Words like “fix,” “stop,” “guaranteed,” and “instantly” can be synonymous with dog behavior and training.
But, as trainers who’ve studied and carefully watch our canine counterparts’ behavior, we often cringe when we see those words. Dogs are unbelievably intelligent, highly individual in their motivation and thresholds for stress or distraction, and deeply emotional.
And, what complicates whether or not dogs listen when the stakes are high often boils down to the human’s communication capabilities, the amount and quality of the training deposits made in the desired response, and whether or not the dog’s in a situation he’s not ready to handle.
We all want our dogs to listen, and often, in urban environments, paying attention is downright imperative for our pups’ safety.
Here are two easy ways to help your dog learn to LOVE listening to you.
Be more engaging in daily interactions. Often, when folks decide they need to begin a formal training routine with their dogs, they become SO severe. They push their dogs off the couch. They shout “SIT” before making their dog’s dinner or yank on the leash at every street corner. That doesn’t sound very nice.
When I play fetch with Gavin, I don’t mindlessly toss the ball for him, then focus on my phone while he retrieves his ball. I don’t tower over him barking “DROP IT DROP IT DROP IT”.
My time with my dog is precious.
When Lil’ Big Head sits and waits for his ball, I smile and look at him when I tell him he’s a good boy. And when I toss the ball, I do so in a different direction, so I keep him guessing. I want my dog interested in watching me.
And, without fail, EVERY time he runs back to me, I look at him and cheer, “there’s my good boy, yay!” Sometimes, as he’s running back to me, I run away to get him to chase me or hide behind a tree to make it FUN for him to find me (PLEASE, only do activities like this in an enclosed area if your dog doesn’t have a perfect recall).
When Gavin drops the ball, I see the glitter gaze in his eyes. Sometimes I have him do tricks before I throw the ball again, and sometimes I toss it for him because he dropped it quickly. But, I ALWAYS praise him for running to me, and I’m always as engaged with him as he is with me.
When a person walks past the fence, MOST people laugh at Gavin as he jiggles and shows off his balls, racing back and forth or stopping, expectantly, if he thinks they might want to pet or even talk him. But, some folks are afraid of Lil’ Big Head. And I want to be respectful of my neighbors. So, I call Gavin away when I see someone walking faster, looking down, and crossing their arms over their chest.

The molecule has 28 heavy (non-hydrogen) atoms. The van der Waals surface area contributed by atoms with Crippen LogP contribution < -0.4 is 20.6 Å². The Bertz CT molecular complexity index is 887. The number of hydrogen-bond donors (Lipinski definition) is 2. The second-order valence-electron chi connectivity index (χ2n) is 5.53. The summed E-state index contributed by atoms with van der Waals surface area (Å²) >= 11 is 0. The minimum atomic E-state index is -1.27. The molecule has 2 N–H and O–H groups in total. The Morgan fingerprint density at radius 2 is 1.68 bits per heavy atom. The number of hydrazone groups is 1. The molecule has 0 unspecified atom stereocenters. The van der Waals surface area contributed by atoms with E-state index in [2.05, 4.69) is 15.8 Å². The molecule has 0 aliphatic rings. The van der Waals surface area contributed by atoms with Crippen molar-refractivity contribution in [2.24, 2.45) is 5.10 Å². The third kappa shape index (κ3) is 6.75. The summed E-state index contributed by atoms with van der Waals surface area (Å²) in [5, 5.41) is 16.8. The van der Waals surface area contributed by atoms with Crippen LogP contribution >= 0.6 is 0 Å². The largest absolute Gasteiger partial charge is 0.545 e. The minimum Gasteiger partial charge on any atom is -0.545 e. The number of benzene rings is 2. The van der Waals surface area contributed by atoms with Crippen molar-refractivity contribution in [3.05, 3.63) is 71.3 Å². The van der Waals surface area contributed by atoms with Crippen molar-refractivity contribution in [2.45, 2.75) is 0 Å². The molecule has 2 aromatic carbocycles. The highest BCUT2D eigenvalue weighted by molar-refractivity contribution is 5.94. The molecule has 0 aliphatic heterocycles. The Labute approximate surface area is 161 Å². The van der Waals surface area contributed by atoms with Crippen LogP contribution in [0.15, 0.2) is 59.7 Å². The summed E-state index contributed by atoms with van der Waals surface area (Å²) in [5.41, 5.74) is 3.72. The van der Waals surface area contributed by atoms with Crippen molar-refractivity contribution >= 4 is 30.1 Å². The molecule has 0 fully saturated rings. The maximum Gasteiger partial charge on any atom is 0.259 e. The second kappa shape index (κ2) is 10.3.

And, EVERY TIME, he races back to my side. Not because I’m a drill sergeant, but because he wants to. He’s learned that running to me is fun, good things happen, and we practice game-like versions of “come” often.
All dogs need an outlet that’s all their own. Being a city dog is a lot of work. And, most dogs struggle, even become frustrated if their only version of exercise is restrained leash walking.
TEN-HUT! Walk in a straight line. Get your nose out of the neighbor’s flowers, soldier! STOP goosing people. DROP THAT!
Ahhhh! So much pressure. And, for most of us, the goal of the walk is to release pent up energy, not to add so much tension that our four-legged family members destroy a pillow the instant we walk in the door.
Games like hide ‘n’ seek, the muffin pan game, teaching MOVEMENT tricks, even good bones and chews (proactively, of course, not AFTER your dog has nipped you) can give dogs an outlet that allows them to “just be a dog” for a few moments, and can go a long way in making your words matter, later, when you need them most.
Gavin doesn’t love his walks. But, he’s learned to LIKE them because we play fetch at the end of most strolls. Or we practice jumping tricks when we get home if one of our fetch spots is otherwise occupied. And, once a week, I let him kill a squeaky toy. He never eats pieces and parts. But, because I let him have something that makes him SO HAPPY, he gives me what I want, relaxing walks.